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The Children of the Sky (Zones of Thought) (original 2011; edition 2011)

by Vernor Vinge

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4331624,328 (3.43)19
Member:ChrisRiesbeck
Title:The Children of the Sky (Zones of Thought)
Authors:Vernor Vinge
Info:Tor Books (2011), Edition: First Edition, Hardcover, 448 pages
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The Children of the Sky by Vernor Vinge (Author) (2011)

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Showing 1-5 of 16 (next | show all)
I didn't realize until I was most of the way through this book that it is the third in a series. Oops. There were definitely some places where I felt like I was missing some context, but I actually didn't have much trouble diving into the story.

There are a lot of interesting elements to this story. I was fascinated by the idea of the Tines and their hive-minds, and the implications of their telepathic communication. The characters were convincing and likable, and the writing was good.

I'm not quite sure what I thought of the story, and that's probably because this was a middle episode in a much longer story. It was certainly intriguing and suspenseful, and I cared about the characters and what happened to them.

I listened to the audiobook, and Oliver Wyman is one of my favorite narrators. I probably wouldn't have enjoyed this in any other medium. ( )
  Gwendydd | Oct 27, 2013 |
Peaking at reviews a lot of people expressed disappointment, so I didn't expect much from this sequel to A Fire Upon the Deep. I beg to differ though--I thoroughly enjoyed myself, and found this just as suspenseful and moving as the previous novels in Zones of Thought trilogy--or, I think, series, since given where this ends this demands more. Maybe that's why some found this a let down. Either of the first books could be read as standalones. There's a good case to be made for reading either of those first two books first, the second book, A Deepness in the Sky being a prequel. That's not true of The Children of the Sky. It's no standalone, and I'm glad I had recently read A Fire Upon the Deep. This begins two years after the first book ends. We meet a lot of old friends again: Pilgrim, Woodcarver, Amdi, Ravna, Johanna, Jefri--and well, others not so cuddly. But there are new characters, alien and human into the mix. If I have any criticism, it's that one development that is supposed to be a shock I could see coming a mile away--although my clue was this writerly thing that those who don't pay close attention to technique might not notice. Otherwise I'm still very charmed by the dog-like Tines, still find Vinge a remarkable storyteller, and I'm looking forward to the next (and last?) book in this series. ( )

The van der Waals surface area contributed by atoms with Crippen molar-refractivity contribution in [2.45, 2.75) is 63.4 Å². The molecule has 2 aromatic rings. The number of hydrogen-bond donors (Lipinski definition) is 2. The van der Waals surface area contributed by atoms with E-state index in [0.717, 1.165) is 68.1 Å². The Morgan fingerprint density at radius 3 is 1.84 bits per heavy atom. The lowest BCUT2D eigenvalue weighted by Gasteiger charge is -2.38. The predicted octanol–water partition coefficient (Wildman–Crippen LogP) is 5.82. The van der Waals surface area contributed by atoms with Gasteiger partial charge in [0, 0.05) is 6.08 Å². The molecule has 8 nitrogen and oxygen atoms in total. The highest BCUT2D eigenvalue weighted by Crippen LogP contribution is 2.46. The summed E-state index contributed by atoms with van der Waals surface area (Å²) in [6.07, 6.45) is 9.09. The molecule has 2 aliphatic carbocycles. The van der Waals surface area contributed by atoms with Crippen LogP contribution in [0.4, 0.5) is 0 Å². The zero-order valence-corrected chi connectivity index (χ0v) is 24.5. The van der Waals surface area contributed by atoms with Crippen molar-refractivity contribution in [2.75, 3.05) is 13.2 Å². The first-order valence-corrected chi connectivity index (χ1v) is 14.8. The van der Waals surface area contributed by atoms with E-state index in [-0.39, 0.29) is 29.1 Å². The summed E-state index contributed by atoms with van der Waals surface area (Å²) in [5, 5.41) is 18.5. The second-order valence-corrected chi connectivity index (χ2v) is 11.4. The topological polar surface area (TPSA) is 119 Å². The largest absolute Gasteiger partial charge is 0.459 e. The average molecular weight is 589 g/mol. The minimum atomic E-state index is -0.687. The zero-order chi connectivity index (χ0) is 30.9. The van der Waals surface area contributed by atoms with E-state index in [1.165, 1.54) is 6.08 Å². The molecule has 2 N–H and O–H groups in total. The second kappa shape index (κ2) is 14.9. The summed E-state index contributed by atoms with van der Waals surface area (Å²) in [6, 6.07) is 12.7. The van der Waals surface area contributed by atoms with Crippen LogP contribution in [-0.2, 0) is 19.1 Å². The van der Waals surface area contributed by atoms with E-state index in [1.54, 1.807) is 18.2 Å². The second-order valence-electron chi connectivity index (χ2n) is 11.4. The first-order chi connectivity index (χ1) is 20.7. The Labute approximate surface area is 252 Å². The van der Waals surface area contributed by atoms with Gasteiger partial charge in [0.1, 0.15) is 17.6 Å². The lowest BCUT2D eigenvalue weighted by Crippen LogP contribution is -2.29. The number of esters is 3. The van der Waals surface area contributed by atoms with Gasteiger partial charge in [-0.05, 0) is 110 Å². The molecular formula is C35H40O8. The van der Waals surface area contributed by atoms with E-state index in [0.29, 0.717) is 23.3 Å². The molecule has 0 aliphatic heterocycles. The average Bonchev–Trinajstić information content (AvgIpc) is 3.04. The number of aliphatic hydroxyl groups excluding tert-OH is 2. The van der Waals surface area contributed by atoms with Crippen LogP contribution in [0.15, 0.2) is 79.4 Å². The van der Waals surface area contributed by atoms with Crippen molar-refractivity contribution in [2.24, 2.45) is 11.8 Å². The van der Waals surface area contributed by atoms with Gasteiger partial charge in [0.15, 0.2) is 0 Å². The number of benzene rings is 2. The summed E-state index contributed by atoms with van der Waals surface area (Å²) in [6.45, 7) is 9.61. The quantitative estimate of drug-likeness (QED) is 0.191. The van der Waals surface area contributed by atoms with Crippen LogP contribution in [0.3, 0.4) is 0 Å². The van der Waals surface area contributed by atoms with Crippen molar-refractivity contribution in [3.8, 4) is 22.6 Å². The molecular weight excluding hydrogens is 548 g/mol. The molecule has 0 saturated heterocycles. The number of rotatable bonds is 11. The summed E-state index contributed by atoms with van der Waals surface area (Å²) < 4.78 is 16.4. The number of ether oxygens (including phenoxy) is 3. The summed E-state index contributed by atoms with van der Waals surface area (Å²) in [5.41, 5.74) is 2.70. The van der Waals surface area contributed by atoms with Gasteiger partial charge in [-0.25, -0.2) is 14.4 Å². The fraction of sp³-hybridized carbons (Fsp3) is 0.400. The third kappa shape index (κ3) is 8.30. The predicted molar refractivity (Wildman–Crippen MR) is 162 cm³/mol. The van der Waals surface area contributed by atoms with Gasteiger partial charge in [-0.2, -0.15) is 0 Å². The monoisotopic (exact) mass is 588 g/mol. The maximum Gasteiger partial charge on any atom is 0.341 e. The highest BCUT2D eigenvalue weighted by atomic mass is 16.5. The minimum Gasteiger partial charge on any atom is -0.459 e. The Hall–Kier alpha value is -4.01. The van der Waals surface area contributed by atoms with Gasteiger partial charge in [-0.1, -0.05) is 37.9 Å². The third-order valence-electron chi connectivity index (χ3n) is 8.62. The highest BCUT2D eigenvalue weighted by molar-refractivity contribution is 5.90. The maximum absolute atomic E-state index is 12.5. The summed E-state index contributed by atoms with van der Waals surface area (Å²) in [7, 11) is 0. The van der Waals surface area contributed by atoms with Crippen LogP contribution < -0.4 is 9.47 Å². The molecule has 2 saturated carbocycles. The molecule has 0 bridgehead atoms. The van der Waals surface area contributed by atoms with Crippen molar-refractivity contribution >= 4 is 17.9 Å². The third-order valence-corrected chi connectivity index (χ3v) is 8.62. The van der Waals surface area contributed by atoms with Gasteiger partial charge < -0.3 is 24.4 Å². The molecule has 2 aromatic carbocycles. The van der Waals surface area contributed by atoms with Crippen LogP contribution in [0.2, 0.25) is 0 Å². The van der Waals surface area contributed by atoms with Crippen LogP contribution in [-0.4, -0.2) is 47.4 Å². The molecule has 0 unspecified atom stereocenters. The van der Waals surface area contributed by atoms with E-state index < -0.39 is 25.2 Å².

LisaMaria_C | Aug 20, 2013 |
Not as immediately immersive as A Fire Upon the Deep, somewhat disappointing after part-readin A Deepness In The Sky recently, I'd have to described this as a curate's egg. The world building, given we've been here before, is wonderfully well handled, as is the integration of the High Lab humans into the Tinish Society.

The tines are the most realised aspect of the book - Woodcarver is, thankfully, largely absent from this book, as is (sadly) Pilgrim. The replacement cast, among them Amdi and others from the first book, is given great depth, and the reader can feel a real connection to these characters, this strength extends to some of the humans, but by no means all.

What isn't handled well is the passage of time - the novel takes huge leaps without real purpose, leading to some frankly bewildering passages. The division of the human society is also mystifying - no understandable motivation is given, other than some hand-waving around Ravna's influence in society.